NBA Champion Player And Coach Steve Kerr Admits Marijuana Use


As a Chicago Bulls fan of the 1990s, I’ll never forget Michael Jordan forgoing a championship-winning shot in Game 6 of the 1997 NBA Finals and passing the ball to three-point specialist Steve Kerr. His swish sealed the fifth of six championships for da Bulls over the Utah Jazz.

Kerr won five championships as a player – three with Jordan’s Bulls then another two with Tim Duncan’s Spurs. Since then, Kerr has become a champion as a coach as well, winning the title two seasons ago with the Golden State Warriors.

Now in an interview with the Golden State Warriors’ official podcast, Kerr admits to his use of marijuana for medicinal purposes and questions whether the professional sports leagues should continue to test and penalize players for marijuana use:

“I guess maybe I can even get in some trouble for this, but I’ve actually tried [marijuana] twice during the last year and a half, when I’ve been going through this chronic pain that I’ve been dealing with.”

Kerr admits that he isn’t certain whether the NBA will punish him for his revelation, saying he doesn’t even know if the NBA has rules for coaches.

Kerr then discusses the use of marijuana as a pain reliever for athletes seeking a safer alternative to opioid painkillers.

“If you’re an NFL player, in particular, and you’ve got a lot of pain, I don’t think there is any question that pot is better for your body than Vicodin. And yet athletes everywhere are prescribed Vicodin like it’s Vitamin C, like it’s no big deal. I know enough, especially over the last couple years, having gone through my own bout with chronic pain, I know enough about this stuff – Vicodin is not good for you. It’s way worse for you than pot, especially if you’re looking for a painkiller and you’re talking about medicinal marijuana, the different strains what they’re able to do with it as a pain reliever.”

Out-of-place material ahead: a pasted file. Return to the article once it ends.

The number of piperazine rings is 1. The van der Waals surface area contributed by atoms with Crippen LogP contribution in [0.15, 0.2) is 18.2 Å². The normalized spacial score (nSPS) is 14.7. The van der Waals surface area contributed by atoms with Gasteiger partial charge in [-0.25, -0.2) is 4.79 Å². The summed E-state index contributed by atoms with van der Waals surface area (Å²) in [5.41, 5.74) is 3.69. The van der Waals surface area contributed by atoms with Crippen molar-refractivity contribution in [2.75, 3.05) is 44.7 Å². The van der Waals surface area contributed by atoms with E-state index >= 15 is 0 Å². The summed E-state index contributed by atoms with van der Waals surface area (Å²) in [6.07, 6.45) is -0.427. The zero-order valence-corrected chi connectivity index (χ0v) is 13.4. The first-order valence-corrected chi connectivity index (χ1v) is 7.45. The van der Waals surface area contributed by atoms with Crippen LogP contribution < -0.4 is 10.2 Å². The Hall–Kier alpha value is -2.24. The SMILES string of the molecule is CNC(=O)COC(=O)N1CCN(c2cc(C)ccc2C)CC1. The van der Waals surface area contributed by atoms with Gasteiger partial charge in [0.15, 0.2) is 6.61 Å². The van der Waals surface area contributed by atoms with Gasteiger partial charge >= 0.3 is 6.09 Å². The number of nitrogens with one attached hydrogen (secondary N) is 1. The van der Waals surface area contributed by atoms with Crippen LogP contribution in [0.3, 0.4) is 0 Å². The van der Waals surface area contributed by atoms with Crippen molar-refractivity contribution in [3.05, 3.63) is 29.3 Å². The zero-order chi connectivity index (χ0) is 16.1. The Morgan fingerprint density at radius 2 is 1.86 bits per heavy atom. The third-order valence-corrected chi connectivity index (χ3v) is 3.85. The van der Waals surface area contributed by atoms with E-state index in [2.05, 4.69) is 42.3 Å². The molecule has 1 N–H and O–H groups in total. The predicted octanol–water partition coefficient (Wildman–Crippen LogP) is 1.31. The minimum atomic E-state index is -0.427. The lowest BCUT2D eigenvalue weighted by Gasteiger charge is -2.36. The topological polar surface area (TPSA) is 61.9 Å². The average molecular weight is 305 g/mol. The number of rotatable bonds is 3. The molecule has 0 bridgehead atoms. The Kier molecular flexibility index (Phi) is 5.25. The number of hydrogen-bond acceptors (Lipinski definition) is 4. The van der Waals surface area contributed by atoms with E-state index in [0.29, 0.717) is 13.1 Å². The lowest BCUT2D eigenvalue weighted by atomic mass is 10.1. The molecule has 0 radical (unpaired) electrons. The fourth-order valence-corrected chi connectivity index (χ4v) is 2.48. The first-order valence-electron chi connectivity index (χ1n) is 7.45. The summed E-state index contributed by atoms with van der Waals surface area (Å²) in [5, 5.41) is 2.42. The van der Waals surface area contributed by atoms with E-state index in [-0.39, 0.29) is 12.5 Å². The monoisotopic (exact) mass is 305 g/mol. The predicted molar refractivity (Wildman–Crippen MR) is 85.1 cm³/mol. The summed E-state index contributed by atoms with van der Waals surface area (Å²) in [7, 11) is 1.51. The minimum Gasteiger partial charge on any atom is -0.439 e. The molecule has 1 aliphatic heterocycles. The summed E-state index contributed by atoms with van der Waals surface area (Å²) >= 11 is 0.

Kerr seemed hopeful that the sports leagues would come around on the issue, saying it is only “a matter of time” before basketball, baseball, and football leagues come around on the issue.

“There’s this perception in our country that over-the-counter drugs are fine, but pot is bad… I would hope, especially for these NFL guys, who are basically involved in a car wreck every Sunday – and maybe four days later, the following Thursday, which is another insane thing the NFL does – I would hope that league will come to its senses and institute a different sort of program where they can help these guys get healthier rather than getting hooked on these painkillers.”

We couldn’t have said it better, coach! Congratulations on now becoming a champion for the issue of medical marijuana in sports!

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